“Another advantage to being in Lincolnshire is that a lot of the farmers are now out of stock where they might have had a couple of cattle 40 or 50 years ago, so there are plenty of empty barns around which we’ve been able to use. Our neighbour has one we’re using for hay and straw and there’s another one half a mile away that we’re thinking of taking on for stabling horses in the winter.”
But all those advantages come at a price, as Gray explains.
“Our biggest problem is the cost of ground rent here is huge,” he says. “We’re competing with all the vegetable and flower growers, and things like potatoes and bulbs are high value crops so those farmers can pay a lot of money. I recently told someone else in the bloodstock industry what we pay per acre for land and they were shocked.”
“If we were going to make it, we needed to get a top-drawer stallion”
So how have the Grays managed to fund the operation and keep it going for ten years? James — still only 31 — smiles and says: “I wonder that myself sometimes.”
He is not living up to the company name by being elusive when he says that; it is just that there was no one clear path to Lincolnshire, but rather a jumble of bold moves and smart trades, a little good luck and a heck of a lot of hard graft, with James and Amelia carrying out almost all farm duties by themselves while bringing up two young children, employing help only on a seasonal basis.
“I started gambling when I worked at Whitsbury and was quite successful at it,” says Gray. “It was before I’d met Amelia and I didn’t have much of a life then, so I was able to watch racing 24/7. I saved up all my winnings and wages and bought mares with them.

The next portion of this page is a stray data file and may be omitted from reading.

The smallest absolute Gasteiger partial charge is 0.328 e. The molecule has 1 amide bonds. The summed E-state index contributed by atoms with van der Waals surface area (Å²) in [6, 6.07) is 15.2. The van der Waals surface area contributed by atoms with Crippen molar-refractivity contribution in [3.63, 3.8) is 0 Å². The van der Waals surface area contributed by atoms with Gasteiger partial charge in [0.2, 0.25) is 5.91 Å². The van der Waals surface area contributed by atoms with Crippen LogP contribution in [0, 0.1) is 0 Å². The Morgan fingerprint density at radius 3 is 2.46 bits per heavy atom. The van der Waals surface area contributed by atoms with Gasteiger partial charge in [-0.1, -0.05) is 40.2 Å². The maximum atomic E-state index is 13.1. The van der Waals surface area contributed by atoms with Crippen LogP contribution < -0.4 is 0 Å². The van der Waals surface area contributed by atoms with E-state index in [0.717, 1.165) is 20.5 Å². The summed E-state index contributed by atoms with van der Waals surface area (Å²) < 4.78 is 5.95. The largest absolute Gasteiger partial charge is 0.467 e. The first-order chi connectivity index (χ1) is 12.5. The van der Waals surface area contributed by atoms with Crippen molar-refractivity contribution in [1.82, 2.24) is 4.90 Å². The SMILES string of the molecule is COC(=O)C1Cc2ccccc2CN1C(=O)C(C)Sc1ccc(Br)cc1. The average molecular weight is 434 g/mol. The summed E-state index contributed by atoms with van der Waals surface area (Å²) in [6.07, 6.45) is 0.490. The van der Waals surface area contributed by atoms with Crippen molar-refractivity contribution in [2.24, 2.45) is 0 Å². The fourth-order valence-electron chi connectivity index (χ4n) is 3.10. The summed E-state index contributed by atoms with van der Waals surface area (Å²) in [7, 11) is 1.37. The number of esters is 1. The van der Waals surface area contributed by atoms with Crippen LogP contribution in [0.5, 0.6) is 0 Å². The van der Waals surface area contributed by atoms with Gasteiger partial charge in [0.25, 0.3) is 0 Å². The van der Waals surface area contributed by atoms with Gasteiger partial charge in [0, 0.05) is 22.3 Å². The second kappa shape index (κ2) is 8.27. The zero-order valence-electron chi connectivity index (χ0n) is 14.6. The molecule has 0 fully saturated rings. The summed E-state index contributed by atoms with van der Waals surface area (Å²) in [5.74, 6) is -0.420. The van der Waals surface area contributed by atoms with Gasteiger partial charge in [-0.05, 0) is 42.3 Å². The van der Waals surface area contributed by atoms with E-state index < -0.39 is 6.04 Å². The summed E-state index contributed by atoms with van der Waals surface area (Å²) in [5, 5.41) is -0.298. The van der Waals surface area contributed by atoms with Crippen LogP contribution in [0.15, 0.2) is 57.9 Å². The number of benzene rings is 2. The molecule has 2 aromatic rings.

“By chance, it was the perfect time to buy mares as it was just after the economic downturn and they were much cheaper. I was able to buy nice mares for around £500 as people were getting out of the game, whereas mares at that price generally aren’t worth bothering with nowadays as there’s a good reason they’re that cheap.”
The contacts made at Whitsbury Manor came in useful when Gray was later working in New Zealand, specifically when news of a certain stallion retirement piqued his interest.
“I’d been following Showcasing closely as I loved Oasis Dream, and it had just been announced he would be retiring to Whitsbury, which is a fantastic place for making sprint stallions,” he says. “So I emailed Charlie Oakshott, who was managing the stud at the time, and asked him if the horse was being syndicated.
“Charlie said he was, and that he’d put me down for a share, which was great apart from one thing — I didn’t have any money to pay for it. So I contacted Nationwide building society in the UK and told them I was coming back to England and needed to buy a car, and asked if they could lend me £10,000. They agreed, and I used the money to buy the breeding right.